As a condition of the senior government grants an Environmental Assessment was required. This assessment considered water resources; fisheries habitat; geology; land use; vegetation; wildlife; heritage resources; potential environmental impacts; preventative and mitigative measures; and, First Nation interests and use of the area for traditional purposes. It was concluded that this project was not likely to cause significant environmental affects and the Project Environmental Monitor continues to ensure appropriate mitigation measures are implemented.
The South Hazelton Water System Upgrade is proceeding well and substantial completion is expected in November 2011.
To date the following project components have been completed by Bear Creek Contracting:
- Water Intake Upgrade
- Infiltration Gallery Improvements
- Disinfection Facility to Lock Up
- Power and Communication Cables to Disinfection Facility
- Access Road Upgraded to Disinfection Facility
- Preliminary site work for both the Domestic and Fire Reservoirs
The Disinfection Facility including chlorination, disinfection, ultra-violet treatment and back-up power along with the 250m3 steel bolted equalization reservoir located near the water intake supply will be completed in the next couple of months. The 250m3 fire reservoir and pump located at the Fire Hall will be completed following delivery in September 2011.
At this point, the project remains within the estimated $3.2 million budget.
System Operation and Maintenance
Regional District Staff have familiarized themselves with the South Hazelton System and completed an initial flushing of the water distribution piping. Routine flushing will be carried out each year to remove any sediment that may be present in the system and to assist with delivering quality water.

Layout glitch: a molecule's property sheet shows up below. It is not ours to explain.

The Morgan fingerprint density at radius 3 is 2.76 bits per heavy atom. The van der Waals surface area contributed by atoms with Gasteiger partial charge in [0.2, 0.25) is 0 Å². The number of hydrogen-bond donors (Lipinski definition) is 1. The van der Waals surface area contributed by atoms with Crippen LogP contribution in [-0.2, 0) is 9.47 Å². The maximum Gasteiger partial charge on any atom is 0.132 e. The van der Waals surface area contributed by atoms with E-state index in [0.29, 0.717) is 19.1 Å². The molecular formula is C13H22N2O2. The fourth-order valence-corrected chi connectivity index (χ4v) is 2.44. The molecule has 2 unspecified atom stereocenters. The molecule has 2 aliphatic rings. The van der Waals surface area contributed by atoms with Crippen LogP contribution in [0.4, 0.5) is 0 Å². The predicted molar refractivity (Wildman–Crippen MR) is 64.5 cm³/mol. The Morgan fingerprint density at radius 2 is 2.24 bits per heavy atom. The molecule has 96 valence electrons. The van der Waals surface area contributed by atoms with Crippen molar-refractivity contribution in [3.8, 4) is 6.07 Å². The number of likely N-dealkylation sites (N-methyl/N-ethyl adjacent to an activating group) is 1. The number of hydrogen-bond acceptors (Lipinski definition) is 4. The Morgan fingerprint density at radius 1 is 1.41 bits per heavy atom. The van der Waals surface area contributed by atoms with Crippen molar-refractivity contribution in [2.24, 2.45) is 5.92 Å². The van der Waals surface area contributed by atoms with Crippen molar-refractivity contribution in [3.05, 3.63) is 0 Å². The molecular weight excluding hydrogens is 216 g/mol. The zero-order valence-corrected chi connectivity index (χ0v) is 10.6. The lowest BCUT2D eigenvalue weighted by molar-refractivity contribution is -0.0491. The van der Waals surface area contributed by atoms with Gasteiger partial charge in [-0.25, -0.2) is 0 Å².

Future maintenance will be provided by the District of New Hazelton. Further discussions with New Hazelton will confirm the terms and conditions of a Fee for Service arrangement.
The Regional District is now looking after all of the Administration including user fee billings and collections. The South Hazelton Waterworks office was closed permanently on March 31, 2011. User fees will be billed to residents twice a year - Once in January (50% of annual charge) with a due date of June 30 and the second billing in July (50% of annual charge) with a payment due date of December 31.
Any water user fees outstanding as of January 2011, that were billed by South Hazelton Water Works District earlier will continue to be the responsibility of the user and payable to the Regional District.
Effective January 2011 the methods of payment of user fees will be as follows:
- By cheque (post dated cheque accepted)
- Visa, mastercard (in person at RD office in Terrace or by phone)
- Interac (in person at RD office in Terrace)
- Payable at most financial institutions
- Through online banking under account name Kitimat-Stikine RD utilities.
We recognize there will be a transition period and your patience is appreciated.
Future Water Fees & Charges
With the $1.8 million in Senior Government Grants and the Regional Districtâ€™s commitment of up to $400,000 from the Regional Districtâ€™s Community Works Gas Tax Fund allocation, residents can expect an annual parcel tax of $300 - $500 and an annual user fee of $300.
A bylaw has been developed to regulate the distribution and use of the water and to control the standards of domestic and commercial plumbing systems connected to the water system. Bylaw No. 589 was introduced to the Board in June 2010 and is expected to be adopted in June 2011. (See copy of proposed Bylaw No. 589). This bylaw also sets the Fees and Charges related to the service and includes some water use conservation strategies and requirements.
For additional information related to water use reduction visit our Zero Waste Web Page.
Interim Contact Information
Updated April 2011